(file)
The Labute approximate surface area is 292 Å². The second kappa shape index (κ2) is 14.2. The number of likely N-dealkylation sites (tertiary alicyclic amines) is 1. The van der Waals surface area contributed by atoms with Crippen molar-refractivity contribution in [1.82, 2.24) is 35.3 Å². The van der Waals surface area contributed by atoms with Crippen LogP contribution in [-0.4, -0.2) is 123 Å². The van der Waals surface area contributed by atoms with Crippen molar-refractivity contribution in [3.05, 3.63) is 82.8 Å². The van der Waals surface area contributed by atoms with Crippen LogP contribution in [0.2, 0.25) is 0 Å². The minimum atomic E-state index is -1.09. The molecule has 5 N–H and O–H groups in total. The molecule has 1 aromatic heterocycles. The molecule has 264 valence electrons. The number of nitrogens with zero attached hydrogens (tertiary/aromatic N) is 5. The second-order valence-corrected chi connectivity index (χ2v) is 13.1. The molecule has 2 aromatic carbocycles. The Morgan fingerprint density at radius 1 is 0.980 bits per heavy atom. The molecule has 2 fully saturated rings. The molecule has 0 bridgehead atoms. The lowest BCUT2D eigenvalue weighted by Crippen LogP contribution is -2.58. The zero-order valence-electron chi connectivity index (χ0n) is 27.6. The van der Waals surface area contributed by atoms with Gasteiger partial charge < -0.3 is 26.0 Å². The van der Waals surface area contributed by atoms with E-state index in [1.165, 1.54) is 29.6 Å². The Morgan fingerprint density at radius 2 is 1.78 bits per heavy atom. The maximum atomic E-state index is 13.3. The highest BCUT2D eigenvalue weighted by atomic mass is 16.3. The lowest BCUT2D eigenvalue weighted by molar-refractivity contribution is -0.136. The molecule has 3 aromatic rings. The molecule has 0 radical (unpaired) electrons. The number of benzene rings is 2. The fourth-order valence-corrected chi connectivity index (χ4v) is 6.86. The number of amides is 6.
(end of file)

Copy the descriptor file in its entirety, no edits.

The Labute approximate surface area is 292 Å². The second kappa shape index (κ2) is 14.2. The number of likely N-dealkylation sites (tertiary alicyclic amines) is 1. The van der Waals surface area contributed by atoms with Crippen molar-refractivity contribution in [1.82, 2.24) is 35.3 Å². The van der Waals surface area contributed by atoms with Crippen LogP contribution in [-0.4, -0.2) is 123 Å². The van der Waals surface area contributed by atoms with Crippen molar-refractivity contribution in [3.05, 3.63) is 82.8 Å². The van der Waals surface area contributed by atoms with Crippen LogP contribution in [0.2, 0.25) is 0 Å². The minimum atomic E-state index is -1.09. The molecule has 5 N–H and O–H groups in total. The molecule has 1 aromatic heterocycles. The molecule has 264 valence electrons. The number of nitrogens with zero attached hydrogens (tertiary/aromatic N) is 5. The second-order valence-corrected chi connectivity index (χ2v) is 13.1. The molecule has 2 aromatic carbocycles. The Morgan fingerprint density at radius 1 is 0.980 bits per heavy atom. The molecule has 2 fully saturated rings. The molecule has 0 bridgehead atoms. The lowest BCUT2D eigenvalue weighted by Crippen LogP contribution is -2.58. The zero-order valence-electron chi connectivity index (χ0n) is 27.6. The van der Waals surface area contributed by atoms with Gasteiger partial charge < -0.3 is 26.0 Å². The van der Waals surface area contributed by atoms with E-state index in [1.165, 1.54) is 29.6 Å². The Morgan fingerprint density at radius 2 is 1.78 bits per heavy atom. The maximum atomic E-state index is 13.3. The highest BCUT2D eigenvalue weighted by atomic mass is 16.3. The lowest BCUT2D eigenvalue weighted by molar-refractivity contribution is -0.136. The molecule has 3 aromatic rings. The molecule has 0 radical (unpaired) electrons. The number of benzene rings is 2. The fourth-order valence-corrected chi connectivity index (χ4v) is 6.86. The number of amides is 6.